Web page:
“Do you ever think of going back to the farming?”
She looks over at him, he at her, she leans towards him and smiles, he looks down at his folded hands.
“No, well not really, it just wouldn’t be realistic,” she offers. When they quit farming, they both took lucrative jobs, she at a government position. Coincidently she had just lost that job the other day, lack of funding for the project, but was not thinking about going back to farming, much as she loved it. She would find another similar position. And he is locked on to a career path and, much as he also misses the farm, can’t imagine quitting the lucrative and secure post.
“Do you like the work you do?” I asked him.
“It’s okay, it’s what I went to school for, I’m good at it. But, if you’re asking how it compares to the farming we did, it doesn’t. It can’t. But that doesn’t matter because we simply could not make a go of it.”
At this evening gathering we had all shared a meal. Fabulous organic pastured chicken had been served at dinner which was produce of our host and hostess’ own separate farming operation. In defense of the young couple who I was questioning, our hostess offered, “It really is no different for us. We wouldn’t be doing this farming if we didn’t believe in it. Because we aren’t making any money. When we butcher chickens we have a regular bunch of customers who come and buy every one we have to offer. But we don’t cover our costs.”
“Then you must raise the price,” I offered.
“We can’t do that. We’d price ourselves right out of the market. Besides we have good friends as customers who couldn’t afford an increase.”
“How long will you be doing the chickens like this?” I asked.
“I don’t know, we talk about it, we may have to quit doing it.”
Others in the room chimed in ‘you can’t do that!’
I turned to the former farmers and asked straight out, “How much were you making with your farm?” After hemming and hawing they finally offered that in a good year they made a gross total of $40,000 and kept $24,000. It was not enough money for them to stay with it.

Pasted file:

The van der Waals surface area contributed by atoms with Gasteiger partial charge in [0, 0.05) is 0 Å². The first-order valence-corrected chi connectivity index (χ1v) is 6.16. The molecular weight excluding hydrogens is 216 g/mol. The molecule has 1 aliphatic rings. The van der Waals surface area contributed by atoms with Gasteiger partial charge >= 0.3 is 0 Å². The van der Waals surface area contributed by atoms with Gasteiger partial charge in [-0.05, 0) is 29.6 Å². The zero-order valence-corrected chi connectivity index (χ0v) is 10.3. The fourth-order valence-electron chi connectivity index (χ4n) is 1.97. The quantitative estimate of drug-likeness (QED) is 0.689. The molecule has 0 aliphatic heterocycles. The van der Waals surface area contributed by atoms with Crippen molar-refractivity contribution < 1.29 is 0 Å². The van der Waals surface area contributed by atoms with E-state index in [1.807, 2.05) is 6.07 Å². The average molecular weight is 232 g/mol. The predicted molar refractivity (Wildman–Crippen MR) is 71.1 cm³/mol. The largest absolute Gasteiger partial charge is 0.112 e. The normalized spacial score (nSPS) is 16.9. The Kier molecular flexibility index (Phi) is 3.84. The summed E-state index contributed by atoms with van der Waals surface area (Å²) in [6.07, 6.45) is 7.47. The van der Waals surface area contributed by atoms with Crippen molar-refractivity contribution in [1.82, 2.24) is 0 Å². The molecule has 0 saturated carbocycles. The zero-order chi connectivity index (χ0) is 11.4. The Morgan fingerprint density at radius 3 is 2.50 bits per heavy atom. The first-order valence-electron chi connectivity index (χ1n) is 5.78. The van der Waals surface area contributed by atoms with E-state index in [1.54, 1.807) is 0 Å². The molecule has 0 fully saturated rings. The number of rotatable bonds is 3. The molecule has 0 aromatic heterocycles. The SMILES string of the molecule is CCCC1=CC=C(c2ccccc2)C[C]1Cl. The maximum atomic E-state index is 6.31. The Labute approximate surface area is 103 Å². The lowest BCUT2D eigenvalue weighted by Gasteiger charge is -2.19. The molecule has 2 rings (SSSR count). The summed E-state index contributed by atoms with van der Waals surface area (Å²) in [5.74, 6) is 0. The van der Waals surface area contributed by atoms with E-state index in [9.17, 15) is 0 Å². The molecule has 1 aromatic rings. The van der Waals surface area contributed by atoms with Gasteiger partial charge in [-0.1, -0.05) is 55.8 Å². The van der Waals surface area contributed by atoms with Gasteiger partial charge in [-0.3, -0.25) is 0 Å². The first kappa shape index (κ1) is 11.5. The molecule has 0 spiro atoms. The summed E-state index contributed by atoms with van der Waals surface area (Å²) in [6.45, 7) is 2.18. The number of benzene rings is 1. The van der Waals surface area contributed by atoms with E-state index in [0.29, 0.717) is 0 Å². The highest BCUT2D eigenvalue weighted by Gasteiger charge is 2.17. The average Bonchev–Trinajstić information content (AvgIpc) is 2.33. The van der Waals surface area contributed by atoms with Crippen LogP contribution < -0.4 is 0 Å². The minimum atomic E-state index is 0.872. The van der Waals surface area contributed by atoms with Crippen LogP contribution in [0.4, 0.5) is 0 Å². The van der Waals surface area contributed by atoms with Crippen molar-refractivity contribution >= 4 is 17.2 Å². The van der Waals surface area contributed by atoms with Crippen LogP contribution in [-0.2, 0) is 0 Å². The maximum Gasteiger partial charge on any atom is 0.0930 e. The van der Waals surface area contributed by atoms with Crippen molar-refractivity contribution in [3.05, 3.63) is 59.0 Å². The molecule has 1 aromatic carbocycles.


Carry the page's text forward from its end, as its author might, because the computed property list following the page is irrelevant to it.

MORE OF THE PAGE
“By raising your prices, you could have been making twice to three times that much,” I observed.
They didn’t argue that point. Maybe they could have raised their prices but they wouldn’t because, in their view, it would not be right. They weren’t talking about temporarily keeping their prices low so that they could attract customers and build up a market base. They were talking about having lots of devoted customers and a waiting list of people who wanted to buy from them. And yet, out of that curious guilt of the new progressive American farmer, feeling that they had to sacrifice themselves at the altar of neo-communal capitalism, they gave away their beloved produce and ultimately, as a consequence, the farming way of life they loved. It was another example of selfless generosity as both strength and weakness, but in this case weakness won out.
Leaving names and locations out of the narrative, let’s say that these folks owned and farmed 65 acres with ten acres in cane fruit, orchard, and market garden. The balance in pasture for sheep and chickens. I have to agree that, in their case, as successful highly productive farmers with an established “hungry” group of customers, 40 thousand is wholly inadequate by the standards of the last ten years. By USDA extension service standards they should have been realizing at least $75,000 gross from this model. And by “our” standards, their income might, or should, have been between $100 thousand and $300 thousand gross per year. What was the problem? Where is the missing link?
I suggest that, first and foremost, their prices were too low, and that they were giving away much of what they produced. Also that there were missed opportunities to add aspects and value which would have put product into an entirely different realm. (I am reminded of a conversation with Eliot Coleman of Maine and how he and Barbara have selected mixtures of vegetables suitable for stir-fry and gathered them together into sealed plastic bags of convenient portions. This relatively simple way of altering how the product is offered allows for a substantial increase in price and, with freshness and top quality, an ever increasing demand.)
But I must hazard a guess that, for our good and intelligent, now former farmers, had they been making three or four times more income off their farm, an issue of inadequacy would have persisted. In this day and age, how we fit into the wider society has greater weight than we are sometimes willing to admit. Construction workers, union and otherwise, are frequently paid more than government issue bureaucrats and white collar managers, yet the prestige in our society is usually afforded to those who are perceived to be in control. People regularly take lower paying jobs because they want to trade up to higher prestige. Perhaps, where it applies to farmers, this is something we bring upon ourselves by allowing and even encouraging a certain pigeon-holing. For example, the generally held public notion that any individual interested, today, in farming as a vocation can’t be too bright because it’s all hard work – low pay and even lower prestige. Once again I say they got it wrong. It is hard work, good hard work (that’s a positive) and the pay can be outstanding. Plus, it doesn’t get any better than being able to work at what you love, producing good food and fiber and all the while helping to keep your part of the world healthy and vibrant.